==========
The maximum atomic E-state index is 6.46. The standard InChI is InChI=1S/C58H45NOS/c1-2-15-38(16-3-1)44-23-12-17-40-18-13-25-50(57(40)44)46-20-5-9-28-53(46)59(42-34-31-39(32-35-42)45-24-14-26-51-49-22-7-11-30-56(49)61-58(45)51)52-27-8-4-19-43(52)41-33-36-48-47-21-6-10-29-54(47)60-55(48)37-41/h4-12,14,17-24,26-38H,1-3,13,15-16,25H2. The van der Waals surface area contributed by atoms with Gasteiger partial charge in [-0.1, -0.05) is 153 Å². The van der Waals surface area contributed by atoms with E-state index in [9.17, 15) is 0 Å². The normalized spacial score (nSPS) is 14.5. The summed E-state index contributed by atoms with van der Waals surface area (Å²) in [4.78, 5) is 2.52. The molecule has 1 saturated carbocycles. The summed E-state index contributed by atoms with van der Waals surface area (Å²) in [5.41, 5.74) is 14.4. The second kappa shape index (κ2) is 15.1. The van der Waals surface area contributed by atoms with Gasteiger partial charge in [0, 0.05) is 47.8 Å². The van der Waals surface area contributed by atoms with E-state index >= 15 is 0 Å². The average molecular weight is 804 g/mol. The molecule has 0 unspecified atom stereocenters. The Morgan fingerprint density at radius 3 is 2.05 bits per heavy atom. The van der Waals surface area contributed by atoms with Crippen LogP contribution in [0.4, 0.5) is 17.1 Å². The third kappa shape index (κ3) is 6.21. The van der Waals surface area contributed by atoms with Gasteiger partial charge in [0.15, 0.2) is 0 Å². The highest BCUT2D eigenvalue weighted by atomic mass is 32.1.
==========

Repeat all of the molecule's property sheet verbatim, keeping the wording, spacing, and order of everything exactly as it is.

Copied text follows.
The maximum atomic E-state index is 6.46. The standard InChI is InChI=1S/C58H45NOS/c1-2-15-38(16-3-1)44-23-12-17-40-18-13-25-50(57(40)44)46-20-5-9-28-53(46)59(42-34-31-39(32-35-42)45-24-14-26-51-49-22-7-11-30-56(49)61-58(45)51)52-27-8-4-19-43(52)41-33-36-48-47-21-6-10-29-54(47)60-55(48)37-41/h4-12,14,17-24,26-38H,1-3,13,15-16,25H2. The van der Waals surface area contributed by atoms with Gasteiger partial charge in [-0.1, -0.05) is 153 Å². The van der Waals surface area contributed by atoms with E-state index in [9.17, 15) is 0 Å². The normalized spacial score (nSPS) is 14.5. The summed E-state index contributed by atoms with van der Waals surface area (Å²) in [4.78, 5) is 2.52. The molecule has 1 saturated carbocycles. The summed E-state index contributed by atoms with van der Waals surface area (Å²) in [5.41, 5.74) is 14.4. The second kappa shape index (κ2) is 15.1. The van der Waals surface area contributed by atoms with Gasteiger partial charge in [0, 0.05) is 47.8 Å². The van der Waals surface area contributed by atoms with E-state index >= 15 is 0 Å². The average molecular weight is 804 g/mol. The molecule has 0 unspecified atom stereocenters. The Morgan fingerprint density at radius 3 is 2.05 bits per heavy atom. The van der Waals surface area contributed by atoms with Crippen LogP contribution in [0.4, 0.5) is 17.1 Å². The third kappa shape index (κ3) is 6.21. The van der Waals surface area contributed by atoms with Gasteiger partial charge in [0.15, 0.2) is 0 Å². The highest BCUT2D eigenvalue weighted by atomic mass is 32.1.